There have been rumblings about the EU looking into allegations of lack of fairness in the Google search results. Apparently some web sites that offer their own sort of search services feel they have not been displayed as prominently as they would wish in the search results.
Let me explain what Google does: Google lives and dies by the percieved quality of their search results. If Google serves up results that are not helpful to their users: that hurts user satisfaction. Everything Google does on search is measured against what provides the greatest user experience: "can people find what they are looking for?".
Search is a hard problem. You have billions of web pages, the user enters a few words and in essence, the search engine has to come up with the 10 pages most relevant to those few bits of "intent" that the user provided. Sure, a given search will usually have lots of hits, but we count on search engines to place what we are looking for at, or near, the top of the result set.
If you think that search engines have not been innovating since the interface you see has only changed slightly over the years, you should consider this: the size of the web has been doubling every so many months. Also, since the top spot in a search result can have very direct and easily measurable financial consequences, a lot more resources are devoted to gaming the search engine ranking algorithms.
In effect this means that a lot of people are working to place their content in front of you -- whether relevant for what you are looking for or not. These people are working against you, the user, and the search engines.
For some searches I do, search engines unfortunately give me pretty bad results. For instance, if I look for a web shop that will sell me some gadget and the top 10 results are dominated by price comparison sites or other aggregators of content, that pretty much sucks. It isn't what I am looking for. What I am looking for is, preferably, the best place to buy the gadget or background information that will help me make a decision. If Google observes that I am not too happy about those search results and then decides to change the ranking to give me results I do want, then that is the right thing to do for them and for me the user.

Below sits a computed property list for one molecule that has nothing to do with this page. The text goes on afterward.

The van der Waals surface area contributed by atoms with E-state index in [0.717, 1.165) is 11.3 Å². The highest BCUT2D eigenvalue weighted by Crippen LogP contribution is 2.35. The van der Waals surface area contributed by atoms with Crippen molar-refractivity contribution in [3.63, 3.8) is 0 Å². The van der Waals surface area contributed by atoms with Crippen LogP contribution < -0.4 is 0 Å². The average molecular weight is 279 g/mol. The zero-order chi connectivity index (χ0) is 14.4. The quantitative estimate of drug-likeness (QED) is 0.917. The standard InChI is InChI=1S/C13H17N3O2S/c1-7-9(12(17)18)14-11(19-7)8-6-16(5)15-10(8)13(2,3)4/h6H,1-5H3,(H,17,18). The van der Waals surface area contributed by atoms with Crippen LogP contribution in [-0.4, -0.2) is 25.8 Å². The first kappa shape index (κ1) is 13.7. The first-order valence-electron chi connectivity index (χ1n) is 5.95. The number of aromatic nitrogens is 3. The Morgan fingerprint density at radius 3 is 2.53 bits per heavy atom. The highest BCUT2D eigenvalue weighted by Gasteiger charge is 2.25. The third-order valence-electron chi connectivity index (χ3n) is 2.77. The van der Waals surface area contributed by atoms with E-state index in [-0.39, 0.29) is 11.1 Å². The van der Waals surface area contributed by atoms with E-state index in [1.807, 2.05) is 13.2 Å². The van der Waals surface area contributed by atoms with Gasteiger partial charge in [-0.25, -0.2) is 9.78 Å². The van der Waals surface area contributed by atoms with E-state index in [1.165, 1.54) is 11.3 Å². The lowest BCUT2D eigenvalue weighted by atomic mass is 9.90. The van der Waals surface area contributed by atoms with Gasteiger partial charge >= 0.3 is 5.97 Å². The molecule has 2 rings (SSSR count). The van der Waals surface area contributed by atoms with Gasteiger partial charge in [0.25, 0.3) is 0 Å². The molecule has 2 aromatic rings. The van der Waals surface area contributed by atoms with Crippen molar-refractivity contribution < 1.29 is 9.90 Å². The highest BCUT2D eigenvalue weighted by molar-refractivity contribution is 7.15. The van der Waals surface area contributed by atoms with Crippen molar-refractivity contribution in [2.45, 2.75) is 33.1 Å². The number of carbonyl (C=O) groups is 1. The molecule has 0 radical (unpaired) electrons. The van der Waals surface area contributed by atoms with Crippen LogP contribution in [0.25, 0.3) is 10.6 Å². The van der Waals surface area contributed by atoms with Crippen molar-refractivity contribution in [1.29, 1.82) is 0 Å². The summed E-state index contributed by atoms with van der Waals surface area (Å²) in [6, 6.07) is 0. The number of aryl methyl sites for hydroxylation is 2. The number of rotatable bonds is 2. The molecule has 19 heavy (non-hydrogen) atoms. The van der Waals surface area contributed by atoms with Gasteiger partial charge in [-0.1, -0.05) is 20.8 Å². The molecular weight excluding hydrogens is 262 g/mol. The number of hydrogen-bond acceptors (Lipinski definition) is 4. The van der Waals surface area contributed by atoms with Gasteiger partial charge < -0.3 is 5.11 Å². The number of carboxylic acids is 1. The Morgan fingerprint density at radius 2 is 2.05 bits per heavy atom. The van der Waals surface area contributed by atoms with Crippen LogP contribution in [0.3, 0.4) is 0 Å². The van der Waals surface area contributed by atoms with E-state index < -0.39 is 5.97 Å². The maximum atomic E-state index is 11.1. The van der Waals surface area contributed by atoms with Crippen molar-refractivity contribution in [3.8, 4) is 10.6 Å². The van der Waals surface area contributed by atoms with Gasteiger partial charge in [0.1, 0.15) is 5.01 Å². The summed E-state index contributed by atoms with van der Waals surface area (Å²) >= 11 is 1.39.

It is that easy.
I find the idea that we would allow government bureaucrats to dictate how search engines rank their results to be a horrible idea. First and foremost because it is dangerous to let governments dictate what is "truth".
Second, because these people are so obviously not qualified -- they do not even understand the basics of the problems a search engine must solve. It is dangerous to even pretend that these people are worth listening to.
Third, the interests of Google and the interests of the user are more aligned than that of spammers and bureaucrats and I can't help but feel that spamming is more honorable than the blind application of non-knowledge to the detriment of society by bureaucrats whose main ambition is to stay employed and preferably retain a considerable expense account to be used liberally in a civilized country with good beer.
One can only hope that this process leads to the education of government bureaucrats though I am not holding my breath.
(disclosure: I've worked for a number of search engine companies, including Google, but I do not work in the search engine industry now. I have no incentive to side with Google, Bing or any other search engine. I do however have justified reasons to fear stupidity in government.)